Continental Begins Series Production of Autonomous Sensors

Continental is readying itself for series production of the sensors required to deliver commercially available driverless mobility.

It sees the vanguard of the technology being small autonomous shuttle buses or robo-taxis with room for several passengers driven on short, straightforward public routes during pilot projects and in designated areas at airports, hospitals, universities and exhibition grounds. Already this year, Continental’s technology for driverless vehicles will be in production for the first time in French company EasyMile’s EZ10 autonomous shuttle.

Continental’s CUbE radar sensor system claims to be able to detect the vehicle’s environment within a radius of up to 218 yards. The shuttle is equipped with a total of seven radar sensors, as well as laser sensors and cameras. This allows the location to be precisely determined and, at the same time, early detection of obstacles and potentially critical situations.

Naturally, safety is paramount and the company claims its braking portfolio includes technologies, such as the MK C1 one-box brake system, which in autonomous vehicles is combined with a Hydraulic Brake Extension that, with ABS, stops the vehicle in the event of primary brake failure. In this combination, they form the redundant and production-ready MK C1 HAD brake system for highly automated driving and for driverless mobility applications. The MK C1 HAD also boasts electro-mechanically generated maximum brake pressure after only 150 milliseconds. This means that automated vehicles without driver intervention can be brought to a standstill more rapidly than with conventional brake systems.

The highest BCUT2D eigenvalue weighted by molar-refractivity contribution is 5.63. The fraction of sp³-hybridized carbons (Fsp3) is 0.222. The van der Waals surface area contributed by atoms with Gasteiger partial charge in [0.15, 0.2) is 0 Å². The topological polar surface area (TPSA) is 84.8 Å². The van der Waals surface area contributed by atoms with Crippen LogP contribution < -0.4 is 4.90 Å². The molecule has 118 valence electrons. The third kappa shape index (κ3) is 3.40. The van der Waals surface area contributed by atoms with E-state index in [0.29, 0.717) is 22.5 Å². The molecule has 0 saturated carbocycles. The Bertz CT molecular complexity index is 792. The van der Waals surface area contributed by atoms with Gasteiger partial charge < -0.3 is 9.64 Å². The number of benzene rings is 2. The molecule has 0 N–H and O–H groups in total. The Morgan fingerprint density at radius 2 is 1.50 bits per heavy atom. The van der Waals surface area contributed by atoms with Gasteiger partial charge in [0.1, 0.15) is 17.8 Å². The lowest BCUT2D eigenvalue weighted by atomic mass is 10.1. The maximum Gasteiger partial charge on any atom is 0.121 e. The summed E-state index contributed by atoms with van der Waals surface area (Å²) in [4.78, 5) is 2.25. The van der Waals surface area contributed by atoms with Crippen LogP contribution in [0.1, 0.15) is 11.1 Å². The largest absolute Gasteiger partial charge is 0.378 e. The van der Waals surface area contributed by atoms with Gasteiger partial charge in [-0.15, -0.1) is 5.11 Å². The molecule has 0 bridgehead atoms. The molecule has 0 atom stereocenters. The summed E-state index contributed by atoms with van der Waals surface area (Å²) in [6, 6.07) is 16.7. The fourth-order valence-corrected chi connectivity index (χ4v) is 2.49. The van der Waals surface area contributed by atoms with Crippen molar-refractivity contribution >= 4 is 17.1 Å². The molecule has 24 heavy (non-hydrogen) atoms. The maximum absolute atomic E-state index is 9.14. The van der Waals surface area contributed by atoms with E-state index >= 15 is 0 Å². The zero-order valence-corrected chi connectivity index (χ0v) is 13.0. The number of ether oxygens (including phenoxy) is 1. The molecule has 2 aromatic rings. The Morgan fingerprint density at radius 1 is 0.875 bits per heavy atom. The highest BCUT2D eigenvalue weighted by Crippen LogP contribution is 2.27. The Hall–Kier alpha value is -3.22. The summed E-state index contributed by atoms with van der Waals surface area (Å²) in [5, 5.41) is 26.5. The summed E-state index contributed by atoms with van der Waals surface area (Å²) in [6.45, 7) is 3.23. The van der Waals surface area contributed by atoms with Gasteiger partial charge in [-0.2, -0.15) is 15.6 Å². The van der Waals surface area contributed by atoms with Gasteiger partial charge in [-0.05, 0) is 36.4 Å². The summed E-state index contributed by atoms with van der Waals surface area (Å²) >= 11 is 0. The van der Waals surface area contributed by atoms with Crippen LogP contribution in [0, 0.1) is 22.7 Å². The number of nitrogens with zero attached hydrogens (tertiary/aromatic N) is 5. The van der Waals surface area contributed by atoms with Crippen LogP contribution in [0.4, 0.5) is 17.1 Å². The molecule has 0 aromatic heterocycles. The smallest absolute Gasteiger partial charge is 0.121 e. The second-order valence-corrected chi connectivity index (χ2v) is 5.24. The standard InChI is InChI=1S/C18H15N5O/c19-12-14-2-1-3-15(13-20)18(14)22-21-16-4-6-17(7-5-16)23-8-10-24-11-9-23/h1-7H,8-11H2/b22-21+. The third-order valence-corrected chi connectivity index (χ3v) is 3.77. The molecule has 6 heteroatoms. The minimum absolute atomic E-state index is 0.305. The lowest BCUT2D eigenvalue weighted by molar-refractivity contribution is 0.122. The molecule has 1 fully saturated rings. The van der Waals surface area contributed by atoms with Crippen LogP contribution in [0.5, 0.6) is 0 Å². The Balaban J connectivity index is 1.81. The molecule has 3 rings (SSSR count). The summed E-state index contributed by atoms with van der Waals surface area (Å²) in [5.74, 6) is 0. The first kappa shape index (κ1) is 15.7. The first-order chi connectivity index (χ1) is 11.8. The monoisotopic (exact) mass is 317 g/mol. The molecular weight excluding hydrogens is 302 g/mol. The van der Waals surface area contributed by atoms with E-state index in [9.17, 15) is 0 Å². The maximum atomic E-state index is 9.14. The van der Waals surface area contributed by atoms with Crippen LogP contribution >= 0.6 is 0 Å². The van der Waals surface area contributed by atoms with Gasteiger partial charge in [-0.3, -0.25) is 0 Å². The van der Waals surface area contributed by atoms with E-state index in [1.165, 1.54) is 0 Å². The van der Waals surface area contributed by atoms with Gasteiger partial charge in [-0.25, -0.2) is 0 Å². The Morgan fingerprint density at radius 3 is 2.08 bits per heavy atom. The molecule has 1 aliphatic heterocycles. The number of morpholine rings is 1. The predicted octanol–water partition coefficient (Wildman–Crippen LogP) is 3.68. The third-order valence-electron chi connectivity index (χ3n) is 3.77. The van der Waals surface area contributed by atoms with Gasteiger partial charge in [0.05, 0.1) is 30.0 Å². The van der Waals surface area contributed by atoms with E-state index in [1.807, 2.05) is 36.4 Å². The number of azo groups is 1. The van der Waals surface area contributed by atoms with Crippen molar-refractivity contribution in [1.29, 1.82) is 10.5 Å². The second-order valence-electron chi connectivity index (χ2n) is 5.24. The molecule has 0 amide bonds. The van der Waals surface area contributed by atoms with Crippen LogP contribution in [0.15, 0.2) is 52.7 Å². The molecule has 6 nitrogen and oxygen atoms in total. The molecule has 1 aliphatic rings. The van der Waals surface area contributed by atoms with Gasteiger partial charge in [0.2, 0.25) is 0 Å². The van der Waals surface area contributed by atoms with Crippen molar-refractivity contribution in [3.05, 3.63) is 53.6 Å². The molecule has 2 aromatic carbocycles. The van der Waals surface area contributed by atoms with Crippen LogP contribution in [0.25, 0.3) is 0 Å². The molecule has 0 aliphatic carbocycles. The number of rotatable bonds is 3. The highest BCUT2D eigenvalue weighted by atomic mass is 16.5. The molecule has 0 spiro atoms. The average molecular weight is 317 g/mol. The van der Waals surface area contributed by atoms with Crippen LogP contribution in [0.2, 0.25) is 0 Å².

“The technological building blocks that enable robo-taxis to operate are available in principle and have been tried and tested in practice. However, we now have to intelligently, safely, and efficiently put them together to form an overall picture,” said Andree Hohm, director of driverless mobility at Continental. “Customers developing driverless mobility systems should be able to draw from a wide array of high-performance products and solutions with Continental. We are setting the course for that. At the same time, our global activities are addressing local particularities.”

— Paul Myles is a seasoned automotive journalist based in London. Follow him on Twitter @Paulmyles_


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